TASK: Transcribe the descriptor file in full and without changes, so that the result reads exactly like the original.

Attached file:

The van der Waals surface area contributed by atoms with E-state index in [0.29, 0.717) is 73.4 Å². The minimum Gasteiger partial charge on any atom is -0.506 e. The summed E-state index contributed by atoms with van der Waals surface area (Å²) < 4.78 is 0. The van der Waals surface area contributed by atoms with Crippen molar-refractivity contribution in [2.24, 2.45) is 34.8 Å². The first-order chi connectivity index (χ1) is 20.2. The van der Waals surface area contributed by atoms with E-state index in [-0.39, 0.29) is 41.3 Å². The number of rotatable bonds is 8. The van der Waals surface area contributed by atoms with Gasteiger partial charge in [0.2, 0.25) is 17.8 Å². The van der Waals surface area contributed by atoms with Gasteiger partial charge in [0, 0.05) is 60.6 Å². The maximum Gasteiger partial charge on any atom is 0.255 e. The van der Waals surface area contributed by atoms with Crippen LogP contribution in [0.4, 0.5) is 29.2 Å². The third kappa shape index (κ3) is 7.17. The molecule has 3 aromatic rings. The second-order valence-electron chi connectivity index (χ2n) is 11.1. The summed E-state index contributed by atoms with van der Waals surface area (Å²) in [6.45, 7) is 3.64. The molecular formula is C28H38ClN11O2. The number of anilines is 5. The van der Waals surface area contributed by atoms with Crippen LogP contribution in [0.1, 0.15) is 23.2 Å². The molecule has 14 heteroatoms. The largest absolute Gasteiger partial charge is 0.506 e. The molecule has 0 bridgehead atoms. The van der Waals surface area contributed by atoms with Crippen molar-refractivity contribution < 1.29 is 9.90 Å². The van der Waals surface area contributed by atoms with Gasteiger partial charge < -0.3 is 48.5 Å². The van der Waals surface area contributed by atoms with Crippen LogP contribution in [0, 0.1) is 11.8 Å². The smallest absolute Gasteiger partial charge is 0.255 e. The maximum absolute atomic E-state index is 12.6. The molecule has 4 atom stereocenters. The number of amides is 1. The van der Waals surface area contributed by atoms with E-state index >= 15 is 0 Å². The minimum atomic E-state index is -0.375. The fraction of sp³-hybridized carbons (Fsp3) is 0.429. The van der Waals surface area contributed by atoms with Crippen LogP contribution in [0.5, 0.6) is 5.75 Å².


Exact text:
The van der Waals surface area contributed by atoms with E-state index in [0.29, 0.717) is 73.4 Å². The minimum Gasteiger partial charge on any atom is -0.506 e. The summed E-state index contributed by atoms with van der Waals surface area (Å²) < 4.78 is 0. The van der Waals surface area contributed by atoms with Crippen molar-refractivity contribution in [2.24, 2.45) is 34.8 Å². The first-order chi connectivity index (χ1) is 20.2. The van der Waals surface area contributed by atoms with E-state index in [-0.39, 0.29) is 41.3 Å². The number of rotatable bonds is 8. The van der Waals surface area contributed by atoms with Gasteiger partial charge in [0.2, 0.25) is 17.8 Å². The van der Waals surface area contributed by atoms with Gasteiger partial charge in [0, 0.05) is 60.6 Å². The maximum Gasteiger partial charge on any atom is 0.255 e. The van der Waals surface area contributed by atoms with Crippen LogP contribution in [0.4, 0.5) is 29.2 Å². The third kappa shape index (κ3) is 7.17. The molecule has 3 aromatic rings. The second-order valence-electron chi connectivity index (χ2n) is 11.1. The summed E-state index contributed by atoms with van der Waals surface area (Å²) in [6.45, 7) is 3.64. The molecular formula is C28H38ClN11O2. The number of anilines is 5. The van der Waals surface area contributed by atoms with Crippen LogP contribution in [0.1, 0.15) is 23.2 Å². The molecule has 14 heteroatoms. The largest absolute Gasteiger partial charge is 0.506 e. The molecule has 0 bridgehead atoms. The van der Waals surface area contributed by atoms with Crippen molar-refractivity contribution < 1.29 is 9.90 Å². The van der Waals surface area contributed by atoms with Gasteiger partial charge < -0.3 is 48.5 Å². The van der Waals surface area contributed by atoms with Crippen LogP contribution in [0, 0.1) is 11.8 Å². The smallest absolute Gasteiger partial charge is 0.255 e. The maximum absolute atomic E-state index is 12.6. The molecule has 4 atom stereocenters. The number of amides is 1. The van der Waals surface area contributed by atoms with E-state index >= 15 is 0 Å². The minimum atomic E-state index is -0.375. The fraction of sp³-hybridized carbons (Fsp3) is 0.429. The van der Waals surface area contributed by atoms with Crippen LogP contribution in [0.5, 0.6) is 5.75 Å².